Officials from the Indian Army recently issued a global request for information procure 200,000 5.56 mm close-quarter battle carbines at an estimated price of $400 million under the Buy & Make in India category. However, reports indicate that the total order will rise to approximately 500,000 if they take into account the requirements of the domestic paramilitary forces of the country.
The Indian Army has relentlessly made several efforts for acquiring the CQB carbines but none of them has been successful until now. In addition to that, a senior member in the Indian Ministry of Defence stated that the Indian Army is not accepting the carbines that are developed by the state-owned DRDO (Defence Research and Development Organization) and OFB (Ordnance Factory Board).
Reports claim that the formal tender, which will be most probably issued within the next six months, will be looking for a transfer of technology for the carbines to be license produced in the country by partnering with some of the domestic defense companies in the country.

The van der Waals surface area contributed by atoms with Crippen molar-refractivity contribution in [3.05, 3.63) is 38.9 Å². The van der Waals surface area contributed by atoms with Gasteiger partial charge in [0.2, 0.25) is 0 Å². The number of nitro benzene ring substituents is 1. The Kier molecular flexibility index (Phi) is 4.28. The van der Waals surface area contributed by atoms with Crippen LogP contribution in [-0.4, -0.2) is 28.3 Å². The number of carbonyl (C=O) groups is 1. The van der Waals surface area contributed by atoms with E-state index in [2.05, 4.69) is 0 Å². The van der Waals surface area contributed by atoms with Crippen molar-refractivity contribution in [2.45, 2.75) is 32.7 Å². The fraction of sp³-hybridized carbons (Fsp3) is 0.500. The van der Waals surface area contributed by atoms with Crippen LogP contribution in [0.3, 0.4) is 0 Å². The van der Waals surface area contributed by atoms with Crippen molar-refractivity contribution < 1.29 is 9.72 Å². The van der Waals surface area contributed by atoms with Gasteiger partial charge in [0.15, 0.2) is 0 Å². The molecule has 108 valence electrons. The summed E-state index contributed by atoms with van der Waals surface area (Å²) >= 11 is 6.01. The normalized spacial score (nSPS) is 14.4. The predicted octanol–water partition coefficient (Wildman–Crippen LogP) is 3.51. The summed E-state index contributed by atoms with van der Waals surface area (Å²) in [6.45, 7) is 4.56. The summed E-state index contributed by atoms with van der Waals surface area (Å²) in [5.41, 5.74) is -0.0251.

As a result of this, overseas equipment manufacturers such as Sig Sauer of Switzerland, Colt’s Manufacturing Company of the United States, Heckler & Koch of Germany, FN FAL of Belgium, and Beretta of Italy might most likely pair up with Indian defense companies like Reliance Defence, Bharat Forge, Larsen & Toubro, and Mahindra Defence.
The Indian Army was very much pleased with Israel Weapon Industries (IWI), as they were able to meet the qualitative requirements of the carbines that were put forward by the Army. A defense analyst and retired Indian Army Major General, Bhupinder Yadav said, “DRDO and OFB have been trying to develop various small arms, including carbines, but none of them have passed through test and evaluation criteria. Amogh 5.56 mm carbine, specially designed and developed for CQB, was rejected by Army on its first trial.”
The special forces of the Indian Army have already rejected the latest carbine developed by the OFB and DRDO, 5.56 mm Excalibur. “The main obstacle was loud sound and huge muzzle flash, which was undesirable,” Yadav added, “The Army has asked to do some improvements in this on two-pin disassembly, quick-fitting suppressor, and polymer magazines. Once these things are taken care of, the weapon would be induced.”
The Indian Army has not yet received a carbine since they removed the license-produced 9 mm British Sterling 1A1 submachine gun from service back in the year 2010.